NSW state election 2023: Date, how to vote, can you vote early, postal votes and everything to know
With a week to go, there are a number of options for residents as they head to the voting booths, whether that’s voting early, by post, on the day or, for some people, over the phone.
When is the election and when do I have to vote?
The NSW state election is on Saturday, March 25.
Voting on the day will take place from 8am to 6pm.
However, anyone can cast an early vote in person during the week leading up to polling day, and postal voters can complete and send off their ballots before the 25th.
What voting options are available?
There are four options available in the NSW election:
• Voting in person on election day
• Early voting in person at a pre-polling station
• Submitting a postal vote
• Telephone-assisted voting, but this is only for people who are blind or have a vision impairment
The NSW Electoral Commission also visits “declared institutions” – select hospitals, nursing homes, aged care homes and the like – allowing residents to vote there.
If you live in one of those and aren’t sure if yours is a declared institution, contact the facility or Electoral Commission for more details.
Online voting was widely used in the 2021 local council elections in NSW.
But it will not be avaliable for this year’s state election.
The Electoral Commission said some voters had experienced issues with the online platform when it made the announcement in March last year, and recommended a “targeted review before internet voting be considered for use at future elections”.
How can I enrol to vote?
Australian citizens aged 18 and over must enrol to vote.
Those aged 16 or 17 can enrol so they’re immediately eligible once they turn 18.
People can still vote in the NSW election if they’re not registered by doing what’s known as a declaration vote.
It is much the same as voting in person but with the added requirement of bringing photo ID that shows the person’s current address.
Early voting in the NSW election begins on Saturday, March 18, and runs for a week, finishing on Friday, March 24.
While there are some criteria for early voting eligibility, in practice anyone can vote early in person by turning up at an early polling station in their own electorate during the pre-polling period.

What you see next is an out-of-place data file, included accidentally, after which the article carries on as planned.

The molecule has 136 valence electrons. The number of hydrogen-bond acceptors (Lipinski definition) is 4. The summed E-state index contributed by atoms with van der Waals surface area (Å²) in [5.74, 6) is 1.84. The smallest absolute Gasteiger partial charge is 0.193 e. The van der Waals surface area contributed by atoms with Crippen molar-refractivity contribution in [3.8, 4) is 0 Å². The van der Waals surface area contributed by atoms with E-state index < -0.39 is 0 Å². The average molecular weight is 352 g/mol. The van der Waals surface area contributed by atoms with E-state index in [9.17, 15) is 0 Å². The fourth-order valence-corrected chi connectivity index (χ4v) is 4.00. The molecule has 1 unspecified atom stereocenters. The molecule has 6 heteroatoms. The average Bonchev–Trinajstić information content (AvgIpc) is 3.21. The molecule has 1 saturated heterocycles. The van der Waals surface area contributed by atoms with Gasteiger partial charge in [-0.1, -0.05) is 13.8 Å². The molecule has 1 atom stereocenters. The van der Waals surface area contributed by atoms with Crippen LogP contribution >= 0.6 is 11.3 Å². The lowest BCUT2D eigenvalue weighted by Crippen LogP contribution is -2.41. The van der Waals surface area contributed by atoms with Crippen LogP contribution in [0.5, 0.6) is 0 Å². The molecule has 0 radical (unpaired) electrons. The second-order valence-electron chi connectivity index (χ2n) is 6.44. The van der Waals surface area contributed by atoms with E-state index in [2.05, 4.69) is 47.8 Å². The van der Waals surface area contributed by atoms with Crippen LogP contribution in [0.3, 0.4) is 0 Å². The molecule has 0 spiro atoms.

If you’re out of your district when you go to cast an early vote, you can still go to a polling place in a different electorate and complete what’s known as an absent vote – a form of declaration vote that doesn’t require photo ID.
Residents whose “circumstances make it difficult for you to go to a voting centre on election day” may be eligible for a postal vote.
People who have already registered as a general postal voter will not need to submit a new application; their papers will automatically be mailed out.
For a postal vote to be counted, it must be received by the Electoral Commission by 6pm on Thursday, March 6.
Usually, the deadline is the second Friday after polling day, but it has been brought forward by a single day for this election due to Easter Friday falling on Friday the 7th this year.
There are a number of polling places for voting on election day, as well as pre-polling stations for early voting.
How can you vote from overseas or interstate?
NSW residents who are overseas or interstate during the election have the same early voting options as anyone else.
If you’re still in the state in the week before polling day, you can cast an early vote in person.
Otherwise, you can apply for a postal vote, and the Electoral Commission will be able to mail out your ballot to an interstate or overseas address.
Just keep in mind the deadline for returning those ballots.
The Electoral Commission has to receive them by 6pm on March 6, regardless of whether they’re being mailed back from another state or country.
So if you’re away, it’s best to complete your vote nice and early.
Do I have to vote, and what happens if I don’t?
Yes. Every adult Australian citizen who lives in NSW must vote in the election, unless there is a “sufficient reason” – like catching COVID-19 or otherwise being so unwell you can’t make it to a voting centre – for failing to do so.
The penalty for not voting is a $55 fine, but this can rise to $110 if it is unsuccessfully disputed in court.
If the fine is overdue and referred to Revenue NSW, an extra $65 can be added.